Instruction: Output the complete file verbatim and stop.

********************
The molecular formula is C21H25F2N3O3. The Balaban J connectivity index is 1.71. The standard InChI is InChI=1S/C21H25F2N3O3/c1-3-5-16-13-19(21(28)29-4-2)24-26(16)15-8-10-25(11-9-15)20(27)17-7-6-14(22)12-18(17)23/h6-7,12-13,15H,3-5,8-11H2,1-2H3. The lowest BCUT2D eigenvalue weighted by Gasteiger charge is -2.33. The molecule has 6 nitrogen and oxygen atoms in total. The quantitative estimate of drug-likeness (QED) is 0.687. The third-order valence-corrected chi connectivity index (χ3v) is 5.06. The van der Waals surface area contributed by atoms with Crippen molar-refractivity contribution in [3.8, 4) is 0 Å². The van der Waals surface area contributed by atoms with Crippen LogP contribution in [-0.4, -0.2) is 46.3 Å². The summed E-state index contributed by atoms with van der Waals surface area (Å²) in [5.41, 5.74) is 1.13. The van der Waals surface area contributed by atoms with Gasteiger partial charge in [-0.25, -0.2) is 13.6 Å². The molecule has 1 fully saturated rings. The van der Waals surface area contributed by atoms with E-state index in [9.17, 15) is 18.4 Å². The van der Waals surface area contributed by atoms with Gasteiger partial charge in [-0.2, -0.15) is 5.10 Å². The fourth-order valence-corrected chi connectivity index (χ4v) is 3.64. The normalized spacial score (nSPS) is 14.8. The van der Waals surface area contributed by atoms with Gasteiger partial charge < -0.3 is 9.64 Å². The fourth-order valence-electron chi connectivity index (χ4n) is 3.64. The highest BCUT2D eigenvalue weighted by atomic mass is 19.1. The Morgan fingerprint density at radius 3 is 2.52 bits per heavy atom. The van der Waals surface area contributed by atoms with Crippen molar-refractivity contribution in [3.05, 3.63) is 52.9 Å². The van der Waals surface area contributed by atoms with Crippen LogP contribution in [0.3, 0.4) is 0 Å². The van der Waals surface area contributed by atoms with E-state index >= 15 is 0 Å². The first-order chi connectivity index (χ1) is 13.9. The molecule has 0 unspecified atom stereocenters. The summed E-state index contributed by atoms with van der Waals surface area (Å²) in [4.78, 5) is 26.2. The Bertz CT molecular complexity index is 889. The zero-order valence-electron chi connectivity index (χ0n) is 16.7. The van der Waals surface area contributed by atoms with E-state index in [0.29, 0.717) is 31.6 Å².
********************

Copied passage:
The molecular formula is C21H25F2N3O3. The Balaban J connectivity index is 1.71. The standard InChI is InChI=1S/C21H25F2N3O3/c1-3-5-16-13-19(21(28)29-4-2)24-26(16)15-8-10-25(11-9-15)20(27)17-7-6-14(22)12-18(17)23/h6-7,12-13,15H,3-5,8-11H2,1-2H3. The lowest BCUT2D eigenvalue weighted by Gasteiger charge is -2.33. The molecule has 6 nitrogen and oxygen atoms in total. The quantitative estimate of drug-likeness (QED) is 0.687. The third-order valence-corrected chi connectivity index (χ3v) is 5.06. The van der Waals surface area contributed by atoms with Crippen molar-refractivity contribution in [3.8, 4) is 0 Å². The van der Waals surface area contributed by atoms with Crippen LogP contribution in [-0.4, -0.2) is 46.3 Å². The summed E-state index contributed by atoms with van der Waals surface area (Å²) in [5.41, 5.74) is 1.13. The van der Waals surface area contributed by atoms with Gasteiger partial charge in [-0.25, -0.2) is 13.6 Å². The molecule has 1 fully saturated rings. The van der Waals surface area contributed by atoms with E-state index in [9.17, 15) is 18.4 Å². The van der Waals surface area contributed by atoms with Gasteiger partial charge in [-0.2, -0.15) is 5.10 Å². The fourth-order valence-corrected chi connectivity index (χ4v) is 3.64. The normalized spacial score (nSPS) is 14.8. The van der Waals surface area contributed by atoms with Gasteiger partial charge < -0.3 is 9.64 Å². The fourth-order valence-electron chi connectivity index (χ4n) is 3.64. The highest BCUT2D eigenvalue weighted by atomic mass is 19.1. The Morgan fingerprint density at radius 3 is 2.52 bits per heavy atom. The van der Waals surface area contributed by atoms with Crippen molar-refractivity contribution in [3.05, 3.63) is 52.9 Å². The van der Waals surface area contributed by atoms with Crippen LogP contribution in [0.3, 0.4) is 0 Å². The van der Waals surface area contributed by atoms with E-state index >= 15 is 0 Å². The first-order chi connectivity index (χ1) is 13.9. The molecule has 0 unspecified atom stereocenters. The summed E-state index contributed by atoms with van der Waals surface area (Å²) in [4.78, 5) is 26.2. The Bertz CT molecular complexity index is 889. The zero-order valence-electron chi connectivity index (χ0n) is 16.7. The van der Waals surface area contributed by atoms with E-state index in [0.29, 0.717) is 31.6 Å².